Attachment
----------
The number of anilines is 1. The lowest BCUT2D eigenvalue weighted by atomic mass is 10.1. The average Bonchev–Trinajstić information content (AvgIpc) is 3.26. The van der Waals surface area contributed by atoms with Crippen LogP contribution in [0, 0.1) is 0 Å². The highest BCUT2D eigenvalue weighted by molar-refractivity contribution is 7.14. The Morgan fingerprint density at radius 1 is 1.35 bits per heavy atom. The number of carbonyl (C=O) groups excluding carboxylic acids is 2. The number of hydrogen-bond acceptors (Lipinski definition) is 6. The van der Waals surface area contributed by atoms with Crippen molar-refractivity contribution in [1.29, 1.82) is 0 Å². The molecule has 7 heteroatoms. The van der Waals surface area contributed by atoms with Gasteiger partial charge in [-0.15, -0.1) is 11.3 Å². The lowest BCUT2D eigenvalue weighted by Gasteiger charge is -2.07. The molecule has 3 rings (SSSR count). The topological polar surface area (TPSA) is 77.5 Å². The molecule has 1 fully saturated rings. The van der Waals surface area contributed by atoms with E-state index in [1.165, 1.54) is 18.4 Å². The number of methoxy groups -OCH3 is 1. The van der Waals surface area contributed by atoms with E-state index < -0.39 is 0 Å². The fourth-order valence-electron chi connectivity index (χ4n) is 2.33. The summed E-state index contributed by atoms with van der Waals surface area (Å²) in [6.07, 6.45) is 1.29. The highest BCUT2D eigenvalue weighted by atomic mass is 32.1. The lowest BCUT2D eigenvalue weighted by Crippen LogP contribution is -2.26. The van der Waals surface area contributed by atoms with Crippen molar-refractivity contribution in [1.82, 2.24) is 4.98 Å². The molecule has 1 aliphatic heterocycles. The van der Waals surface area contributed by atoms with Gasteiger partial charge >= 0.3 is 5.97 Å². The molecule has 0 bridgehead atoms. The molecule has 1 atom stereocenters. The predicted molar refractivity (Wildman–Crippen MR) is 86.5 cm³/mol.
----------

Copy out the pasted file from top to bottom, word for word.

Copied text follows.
The number of anilines is 1. The lowest BCUT2D eigenvalue weighted by atomic mass is 10.1. The average Bonchev–Trinajstić information content (AvgIpc) is 3.26. The van der Waals surface area contributed by atoms with Crippen LogP contribution in [0, 0.1) is 0 Å². The highest BCUT2D eigenvalue weighted by molar-refractivity contribution is 7.14. The Morgan fingerprint density at radius 1 is 1.35 bits per heavy atom. The number of carbonyl (C=O) groups excluding carboxylic acids is 2. The number of hydrogen-bond acceptors (Lipinski definition) is 6. The van der Waals surface area contributed by atoms with Crippen molar-refractivity contribution in [1.29, 1.82) is 0 Å². The molecule has 7 heteroatoms. The van der Waals surface area contributed by atoms with Gasteiger partial charge in [-0.15, -0.1) is 11.3 Å². The lowest BCUT2D eigenvalue weighted by Gasteiger charge is -2.07. The molecule has 3 rings (SSSR count). The topological polar surface area (TPSA) is 77.5 Å². The molecule has 1 fully saturated rings. The van der Waals surface area contributed by atoms with E-state index in [1.165, 1.54) is 18.4 Å². The number of methoxy groups -OCH3 is 1. The van der Waals surface area contributed by atoms with E-state index < -0.39 is 0 Å². The fourth-order valence-electron chi connectivity index (χ4n) is 2.33. The summed E-state index contributed by atoms with van der Waals surface area (Å²) in [6.07, 6.45) is 1.29. The highest BCUT2D eigenvalue weighted by atomic mass is 32.1. The lowest BCUT2D eigenvalue weighted by Crippen LogP contribution is -2.26. The van der Waals surface area contributed by atoms with Crippen molar-refractivity contribution in [1.82, 2.24) is 4.98 Å². The molecule has 1 aliphatic heterocycles. The van der Waals surface area contributed by atoms with Gasteiger partial charge >= 0.3 is 5.97 Å². The molecule has 0 bridgehead atoms. The molecule has 1 atom stereocenters. The predicted molar refractivity (Wildman–Crippen MR) is 86.5 cm³/mol.